ArcelorMittal, the world’s second-largest steel producer, has announced a plan to invest €1.7 billion by 2030 decarbonising its production facilities in France as it seeks to replace coal-power with hydrogen.
The money will be spent transforming its plants in Fos-sur-Mer and Dunkirk, leading to a 40% reduction in its French greenhouse gas emissions equivalent to 7.8 million tonnes per year. Such is the size of those facilities, those changes will translate into a 10% reduction in greenhouse gas emissions from manufacturing facilities in the entire country.
Hydrogen will be used in Dunkirk where ArcelorMittal will build a 2.5 million tonne Direct Reduction of Iron (DRI) unit using hydrogen instead of coal.
This isn’t the first move by the steel giant to shift production of the notoriously hard-to-decarbonise commodity to a more sustainable footing. It began producing “green” steel in Germany in 2020 and has a target of 600,000 tonnes by the end of this year.
ArcelorMittal has been producing its own green hydrogen through electrolysis to power its blast furnaces. Thus far, it has focused on individual elements of the steel-production process, but last year announced that its Sestao facility in Spain will become the world’s first full-scale zero-emission steel plant, producing 1.6 million tonnes of green steel by 2025.
The transition to zero-emission steel is an existential issue for the industry, which has been one of the biggest emitters of greenhouse gases. Last year, Global Energy Monitor identified 553 iron and steel plants that were collectively responsible for 9% of global CO2 emissions. That’s because currently 70% of the world’s steel is created in coal-powered blast furnaces.
By 2050, green hydrogen – by then the cheapest source of energy for steel production – will account for 31% of the market, while 45% will come from recycling powered by renewable energy, Bloomberg New Energy Finance (BNEF) wrote last year in a report Decarbonizing Steel: A Net-Zero Pathway.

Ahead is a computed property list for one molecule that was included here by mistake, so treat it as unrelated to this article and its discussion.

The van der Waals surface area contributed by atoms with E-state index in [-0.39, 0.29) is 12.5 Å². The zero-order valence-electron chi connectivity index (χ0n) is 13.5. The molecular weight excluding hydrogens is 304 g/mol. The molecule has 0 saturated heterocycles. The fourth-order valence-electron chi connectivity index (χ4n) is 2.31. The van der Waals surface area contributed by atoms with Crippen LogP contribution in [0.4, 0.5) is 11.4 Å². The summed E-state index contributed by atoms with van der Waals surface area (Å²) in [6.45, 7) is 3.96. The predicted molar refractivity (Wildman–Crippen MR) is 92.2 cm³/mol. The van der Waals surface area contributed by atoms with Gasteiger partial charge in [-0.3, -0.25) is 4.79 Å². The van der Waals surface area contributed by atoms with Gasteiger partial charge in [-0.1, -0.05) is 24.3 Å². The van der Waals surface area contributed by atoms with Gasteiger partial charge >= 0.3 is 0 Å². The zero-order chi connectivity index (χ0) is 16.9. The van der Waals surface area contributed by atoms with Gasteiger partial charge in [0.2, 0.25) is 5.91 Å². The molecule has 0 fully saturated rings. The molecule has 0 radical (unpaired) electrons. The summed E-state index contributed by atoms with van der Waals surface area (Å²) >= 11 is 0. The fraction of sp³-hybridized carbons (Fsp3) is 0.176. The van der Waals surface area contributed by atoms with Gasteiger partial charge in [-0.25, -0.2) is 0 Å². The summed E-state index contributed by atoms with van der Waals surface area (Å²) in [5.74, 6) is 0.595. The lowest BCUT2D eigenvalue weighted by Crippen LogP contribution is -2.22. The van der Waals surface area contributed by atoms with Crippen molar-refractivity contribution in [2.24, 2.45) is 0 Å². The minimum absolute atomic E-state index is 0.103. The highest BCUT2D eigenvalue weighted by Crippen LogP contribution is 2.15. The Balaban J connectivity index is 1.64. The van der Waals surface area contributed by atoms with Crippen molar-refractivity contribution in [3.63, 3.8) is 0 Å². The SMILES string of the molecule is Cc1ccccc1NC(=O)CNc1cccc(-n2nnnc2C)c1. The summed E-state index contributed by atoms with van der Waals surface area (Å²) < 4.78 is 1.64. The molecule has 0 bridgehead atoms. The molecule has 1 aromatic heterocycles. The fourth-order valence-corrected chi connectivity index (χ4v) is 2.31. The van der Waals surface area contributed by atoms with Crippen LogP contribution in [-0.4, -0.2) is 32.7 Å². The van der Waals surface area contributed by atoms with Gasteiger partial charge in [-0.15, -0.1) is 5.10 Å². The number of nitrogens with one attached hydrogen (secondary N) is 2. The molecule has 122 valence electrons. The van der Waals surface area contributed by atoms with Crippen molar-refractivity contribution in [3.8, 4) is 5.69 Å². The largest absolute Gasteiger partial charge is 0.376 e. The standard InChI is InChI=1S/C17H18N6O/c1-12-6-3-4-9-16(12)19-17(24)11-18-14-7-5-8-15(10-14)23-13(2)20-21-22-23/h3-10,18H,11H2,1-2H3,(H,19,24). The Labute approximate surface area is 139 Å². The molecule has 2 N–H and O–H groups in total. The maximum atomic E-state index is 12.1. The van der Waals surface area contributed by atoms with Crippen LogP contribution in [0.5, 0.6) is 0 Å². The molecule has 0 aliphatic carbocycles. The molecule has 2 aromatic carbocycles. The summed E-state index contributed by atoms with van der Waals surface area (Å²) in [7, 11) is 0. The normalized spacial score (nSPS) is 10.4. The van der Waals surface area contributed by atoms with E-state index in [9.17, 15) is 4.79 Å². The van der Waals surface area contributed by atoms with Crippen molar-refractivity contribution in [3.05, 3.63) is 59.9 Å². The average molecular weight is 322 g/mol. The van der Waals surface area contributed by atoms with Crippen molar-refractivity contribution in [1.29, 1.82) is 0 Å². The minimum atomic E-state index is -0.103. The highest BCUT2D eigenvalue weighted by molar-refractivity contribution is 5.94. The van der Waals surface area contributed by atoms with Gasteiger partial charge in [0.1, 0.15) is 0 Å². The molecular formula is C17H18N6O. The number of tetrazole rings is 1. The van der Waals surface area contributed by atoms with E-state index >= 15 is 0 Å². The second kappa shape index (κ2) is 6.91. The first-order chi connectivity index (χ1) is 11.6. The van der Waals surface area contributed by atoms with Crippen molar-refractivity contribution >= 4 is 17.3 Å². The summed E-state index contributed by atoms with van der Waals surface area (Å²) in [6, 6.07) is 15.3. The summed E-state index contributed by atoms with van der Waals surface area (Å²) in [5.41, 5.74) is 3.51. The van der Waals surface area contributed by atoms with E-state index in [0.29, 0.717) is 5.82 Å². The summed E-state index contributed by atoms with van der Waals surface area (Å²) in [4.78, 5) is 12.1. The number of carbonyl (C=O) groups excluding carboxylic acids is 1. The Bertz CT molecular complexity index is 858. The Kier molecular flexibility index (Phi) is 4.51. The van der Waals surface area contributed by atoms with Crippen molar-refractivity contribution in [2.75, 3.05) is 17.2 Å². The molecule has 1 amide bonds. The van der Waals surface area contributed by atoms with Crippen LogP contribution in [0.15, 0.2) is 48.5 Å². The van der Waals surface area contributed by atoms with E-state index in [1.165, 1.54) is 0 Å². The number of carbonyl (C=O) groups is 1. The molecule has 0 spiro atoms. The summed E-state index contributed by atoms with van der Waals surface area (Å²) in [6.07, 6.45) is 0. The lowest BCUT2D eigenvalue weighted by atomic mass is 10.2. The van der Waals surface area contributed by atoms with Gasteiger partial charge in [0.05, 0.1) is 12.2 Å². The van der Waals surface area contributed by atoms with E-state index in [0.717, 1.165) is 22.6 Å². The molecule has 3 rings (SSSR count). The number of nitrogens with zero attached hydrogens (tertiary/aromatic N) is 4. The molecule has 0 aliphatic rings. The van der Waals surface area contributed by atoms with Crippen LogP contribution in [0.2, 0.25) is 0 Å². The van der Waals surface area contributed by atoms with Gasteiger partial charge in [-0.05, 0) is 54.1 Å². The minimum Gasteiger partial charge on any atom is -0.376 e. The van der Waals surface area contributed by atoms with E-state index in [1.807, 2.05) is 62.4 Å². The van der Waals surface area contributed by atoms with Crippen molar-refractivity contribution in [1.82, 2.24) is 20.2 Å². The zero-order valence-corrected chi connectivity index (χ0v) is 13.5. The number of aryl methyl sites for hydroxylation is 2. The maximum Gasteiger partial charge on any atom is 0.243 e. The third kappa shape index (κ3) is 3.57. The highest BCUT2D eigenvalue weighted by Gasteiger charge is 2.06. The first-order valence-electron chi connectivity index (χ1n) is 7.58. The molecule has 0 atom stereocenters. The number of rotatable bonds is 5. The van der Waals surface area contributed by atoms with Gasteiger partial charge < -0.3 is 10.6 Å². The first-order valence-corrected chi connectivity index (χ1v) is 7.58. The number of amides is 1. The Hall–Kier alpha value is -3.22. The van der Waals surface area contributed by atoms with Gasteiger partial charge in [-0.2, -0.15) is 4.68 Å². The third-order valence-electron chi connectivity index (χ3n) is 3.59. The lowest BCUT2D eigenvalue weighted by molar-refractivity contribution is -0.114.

The shift will upend the industry, currently dominated by China, which churned out more than 1 billion metric tons of steel in 2020, more than half the world’s supply, according to BNEF.
The biggest winners from these changes will be Brazil, which will be producing some of the lowest cost hydrogen globally by 2030, as well as India, Russia, and South Africa.
The switch to hydrogen is unlikely to turn the UK into a top 10 global steel producer – it is a relative minnow, producing just 7.1 million metric tons in 2020 and is ranked 24th globally. However, the industry employs about 33,000 people in the UK and a further 42,000 in related supply chains.
The industry has been under pressure in recent years as it struggled to compete with lower cost competition. One of the key challenges it has faced has been uncompetitive energy costs. A report last year by trade body UK Steel said UK steel producers pay about £50 million a year in excess energy cost compared with foreign competitors. Domestic firms spend a whopping 86% more on electricity than German mills and 62% more than French competitors.
Investment in green hydrogen production could turn that around, but there is a great deal of work to be done. Powering the UK’s steel industry with green hydrogen would require 7 GW of electrolysis capacity, it has been estimated. The UK currently has a target of 5 GW of low-carbon hydrogen production by 2030.
The government created a £250 million Clean Steel Fund in 2019, but is yet to deploy any funds due to a lack of a clear road map for the industry.
The window for transforming UK steel production is open but won’t be forever.
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